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Key Sections of a Real Estate Purchase Contract for Rental Property Investors

Young woman shaking hands after agreeing to purchase a home. As a Frisco rental property investor, you understand that purchasing properties is crucial for expanding your portfolio. To buy with assurance, it’s crucial to fully understand the real estate purchase contract. A real estate purchase contract is a standard document outlining the terms and conditions of the sale between the buyer and seller. In this blog post, we will discuss the essential sections of a real estate purchase contract that every investor needs to understand!

Earnest Money Deposit

Earnest money deposits usually fall between 1% and 3% or 4% of the purchase price. This is the amount placed in escrow with your offer to signal to the seller your intent to purchase the property. The deposit will be applied to the purchase price at the time of closing.

Offer to Purchase

The Offer to Purchase section kicks off with a detailed property description. This description must be scrutinized to confirm it includes the accurate property details you are bidding on.

This section will likely include a list of items included with and excluded from the sale. Close attention to these lists is vital, as the seller can exclude nearly anything from the sale.

Purchase Price

One of the most essential sections in the real estate purchase contract is the purchase price section. Within this section, you agree to the payment amount for acquiring property ownership.

Also, it’s important to note any extra fees or costs connected to the sale, such as the seller covering closing costs. Moreover, this section will describe how you plan to pay for the property, whether through financing or with cash, and the cash amount expected at settlement.

Seller Disclosures

The seller disclosures section details any known physical or legal issues with the property. This encompasses outstanding lawsuits, environmental problems, or a new roof requirement.

Usually, you should consider this information when making an offer. If the seller doesn’t disclose known issues and you discover them after closing, the seller could be held liable for damages.


The contingency section is a critical part of a real estate purchase contract. This outlines all the conditions that need to be fulfilled before closing, like securing financing, conducting an inspection, and obtaining a clear title.

Typically, these contingencies are automatically waived if the buyer does not act. It’s crucial to review these contingencies to know what to expect and the time frame for meeting the requirements.

Inspection Period

The inspection period is the timeframe following your offer submission when you can cancel the purchase contract for multiple reasons. For instance, you might find a major defect in the property and choose not to buy it, or you might experience buyer’s remorse.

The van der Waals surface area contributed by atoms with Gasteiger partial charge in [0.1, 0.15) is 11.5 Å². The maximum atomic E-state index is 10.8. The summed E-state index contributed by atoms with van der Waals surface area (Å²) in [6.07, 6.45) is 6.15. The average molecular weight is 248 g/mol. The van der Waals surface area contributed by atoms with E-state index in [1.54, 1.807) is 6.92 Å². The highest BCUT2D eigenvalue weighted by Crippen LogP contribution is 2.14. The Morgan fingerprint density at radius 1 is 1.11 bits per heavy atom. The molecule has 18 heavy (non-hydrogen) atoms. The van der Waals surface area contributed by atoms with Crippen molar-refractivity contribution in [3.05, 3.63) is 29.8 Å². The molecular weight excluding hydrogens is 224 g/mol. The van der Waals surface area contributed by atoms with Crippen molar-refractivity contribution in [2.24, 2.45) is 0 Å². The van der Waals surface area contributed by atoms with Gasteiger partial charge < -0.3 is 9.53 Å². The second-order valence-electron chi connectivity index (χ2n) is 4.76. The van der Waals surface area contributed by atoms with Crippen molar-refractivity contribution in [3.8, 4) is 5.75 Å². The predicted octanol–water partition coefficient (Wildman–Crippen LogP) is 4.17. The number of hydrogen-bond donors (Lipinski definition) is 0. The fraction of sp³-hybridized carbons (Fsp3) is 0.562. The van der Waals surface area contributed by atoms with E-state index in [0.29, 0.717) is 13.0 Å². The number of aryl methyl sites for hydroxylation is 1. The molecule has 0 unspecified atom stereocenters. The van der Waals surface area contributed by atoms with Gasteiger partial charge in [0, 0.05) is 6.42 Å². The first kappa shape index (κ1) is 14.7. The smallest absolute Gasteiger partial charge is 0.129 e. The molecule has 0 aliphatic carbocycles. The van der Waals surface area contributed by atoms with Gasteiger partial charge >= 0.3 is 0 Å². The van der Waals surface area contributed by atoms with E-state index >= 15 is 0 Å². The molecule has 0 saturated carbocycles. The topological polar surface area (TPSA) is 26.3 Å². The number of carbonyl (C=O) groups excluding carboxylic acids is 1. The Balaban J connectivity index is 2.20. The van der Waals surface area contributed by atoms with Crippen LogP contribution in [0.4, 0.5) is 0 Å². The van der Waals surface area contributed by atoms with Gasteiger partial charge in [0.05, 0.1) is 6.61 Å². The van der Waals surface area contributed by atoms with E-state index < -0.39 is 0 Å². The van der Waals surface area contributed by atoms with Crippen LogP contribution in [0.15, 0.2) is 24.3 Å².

The inspection period enables you to cancel the contract without consequences if you uncover something that wasn’t noted in the initial inspection.

Assessments and Financial Obligations

This part describes any current or future assessments and their related financial obligations. Should a major project be proposed for the property’s area, this section will detail the project and any associated costs.

This section may also include any unpaid fees you’ll be responsible for at closing, like property taxes, HOA fees, special assessments, or utility bills. Reviewing this information carefully is important to understand any financial obligations you may have from the purchase.

Closing and Settlement

This section of the contract details the timing and location of the sale settlement. This section often includes an estimated date for transferring the property. Many buyers assume they can take possession of the property at closing, but that isn’t always true. Hence, carefully reviewing the closing section of your contract is essential to prevent unexpected timing issues.

Offer and Time for Acceptance

One of the final parts of a real estate contract will usually detail important dates to watch closely, including the offer’s expiration and contract deadlines. A real estate purchase contract becomes valid once the seller accepts your offer. The offer and acceptance section explains how long you have to make your offer, the seller’s time to accept it, and when the buyer must provide a deposit. Furthermore, this section might include when contingencies start and how long you have to meet them.


After going over the real estate purchase contract and being ready to submit your offer, you must sign the bottom to indicate acceptance or rejection. If the seller accepts your offer, the purchase agreement is legally binding, and you must follow through with the transaction as outlined in the contract.

However, if the seller chooses to make a counteroffer, responding to your initial offer, this paragraph will be included in your purchase agreement. The seller’s counteroffer may have different terms or propose a revised purchase price. If you agree to the counteroffer, you must sign and return it to show your acceptance.

A rental market expert can provide invaluable guidance through the more complex aspects of purchasing an investment property. Real Property Management Ideal can support you at each stage, from the initial purchase to ongoing property management in FriscoContact us online or call 945-218-6083 to find out more about our services for investors.

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